Character Lab has that determination woven into its DNA. Duckworth cites Ralph Waldo Emerson’s maxim, “Every great institution is the lengthened shadow of a single man” (temporarily forgiving Emerson’s choice of pronoun) and recalls the 100% turnover in staff shortly after she became CEO and moved the organization from New York City to Philadelphia.

Duckworth does not hesitate to credit Character Lab’s executive director, Sean Talamas, a multi-degreed U.S. Air Force veteran and the son of two Cuban immigrants. Talamas pioneered the Character Lab Research Network, which gathers data on the effectiveness of promising research ideas to close the gap between the science and the practice. This consortium of over 80 middle and high schools around the country collaborates with scientists to conduct student-centered research.

The 30-minute, three-times-a-year research activities are designed to unearth insights about the mindsets and skills that underlie character development. It is these insights that Character Lab then translates into actionable advice for parents and educators. “We’re not makers. There are no products here,” Duckworth says, gesturing around the second-floor space in downtown Philadelphia. “No app. No curriculum. All that is already being done—our job is to infuse those products and services with evidence-based insights.”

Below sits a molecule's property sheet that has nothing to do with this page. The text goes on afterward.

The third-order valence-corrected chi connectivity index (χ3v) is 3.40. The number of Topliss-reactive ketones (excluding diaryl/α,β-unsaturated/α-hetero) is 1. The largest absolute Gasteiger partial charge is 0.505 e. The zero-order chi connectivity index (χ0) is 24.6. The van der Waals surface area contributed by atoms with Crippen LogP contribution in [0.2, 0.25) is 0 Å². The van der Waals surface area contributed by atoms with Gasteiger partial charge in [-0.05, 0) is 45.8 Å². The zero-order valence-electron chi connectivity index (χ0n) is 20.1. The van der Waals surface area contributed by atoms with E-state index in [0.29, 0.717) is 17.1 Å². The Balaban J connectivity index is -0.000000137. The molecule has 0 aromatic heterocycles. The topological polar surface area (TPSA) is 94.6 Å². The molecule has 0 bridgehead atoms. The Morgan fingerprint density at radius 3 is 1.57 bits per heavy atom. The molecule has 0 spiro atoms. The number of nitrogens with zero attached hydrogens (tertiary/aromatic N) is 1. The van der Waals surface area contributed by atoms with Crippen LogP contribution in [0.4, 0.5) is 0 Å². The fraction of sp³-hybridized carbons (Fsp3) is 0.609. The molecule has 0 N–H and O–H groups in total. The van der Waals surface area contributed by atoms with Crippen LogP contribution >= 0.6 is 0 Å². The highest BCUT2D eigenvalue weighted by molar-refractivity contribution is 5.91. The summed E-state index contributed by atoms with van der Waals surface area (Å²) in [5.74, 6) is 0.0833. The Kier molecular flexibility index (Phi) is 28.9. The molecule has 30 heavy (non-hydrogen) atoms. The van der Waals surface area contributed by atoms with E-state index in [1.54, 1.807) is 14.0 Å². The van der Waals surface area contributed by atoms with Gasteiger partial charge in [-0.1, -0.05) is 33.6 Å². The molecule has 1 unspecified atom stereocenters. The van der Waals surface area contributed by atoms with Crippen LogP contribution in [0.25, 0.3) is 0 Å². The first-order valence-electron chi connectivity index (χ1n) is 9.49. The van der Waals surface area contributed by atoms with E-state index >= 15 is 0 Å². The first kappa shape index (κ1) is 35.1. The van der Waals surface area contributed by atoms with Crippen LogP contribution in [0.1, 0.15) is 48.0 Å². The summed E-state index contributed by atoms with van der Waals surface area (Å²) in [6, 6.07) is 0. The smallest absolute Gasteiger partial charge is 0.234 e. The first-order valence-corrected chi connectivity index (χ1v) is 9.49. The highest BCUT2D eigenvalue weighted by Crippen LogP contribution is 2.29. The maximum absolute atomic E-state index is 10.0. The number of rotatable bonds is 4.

Two specific initiatives are devoted to translating research into readable English. Character Lab Playbooks are ready-to-use mini-resources for parents, coaches, and counselors. Topics include Emotional Intelligence, Growth Mindset, Intellectual Humility, and, of course, Grit. Tip of the Week is just what it sounds like. (Subscribe today!)

At first, the title of tip that had just come out when I visited Duckworth, Letting Kids Drive, surprised me because she had confessed that she’s a bad driver with a lousy sense of direction. But of course, the “driving” is figurative—it’s an ode to determining one’s own educational destiny and to Diane Tavenner, founder of the Summit charter management organization and author of Prepared: What Kids Need for a Fulfilled Life (2019).

Duckworth’s long list of heroes also includes Teach for America founder Wendy Kopp; Sal Khan, the brains behind Khan Academy; and Martin E. P. Seligman, her mentor at University of Pennsylvania, who originated the discipline of positive psychology.

Next spring, Duckworth is teaching an undergraduate course called Grit Lab: Fostering Passion and Perseverance. The class puts into practice many of the theories she has championed as an author and nonprofit leader. It will be pass-fail, with no traditional exams. Laptops are banned from the classroom, to promote fuller engagement.

Grit is paying off. Character Lab works with more than 100,000 students on its Research Network and reaches tens of thousands of parents and educators via its Playbooks and Tip of the Week. “All we have to do,” Duckworth smiles, “is multiply that by 50.”


Mark Swartz writes for and about nonprofit organizations. He lives in Takoma Park, MD, with his wife and two children.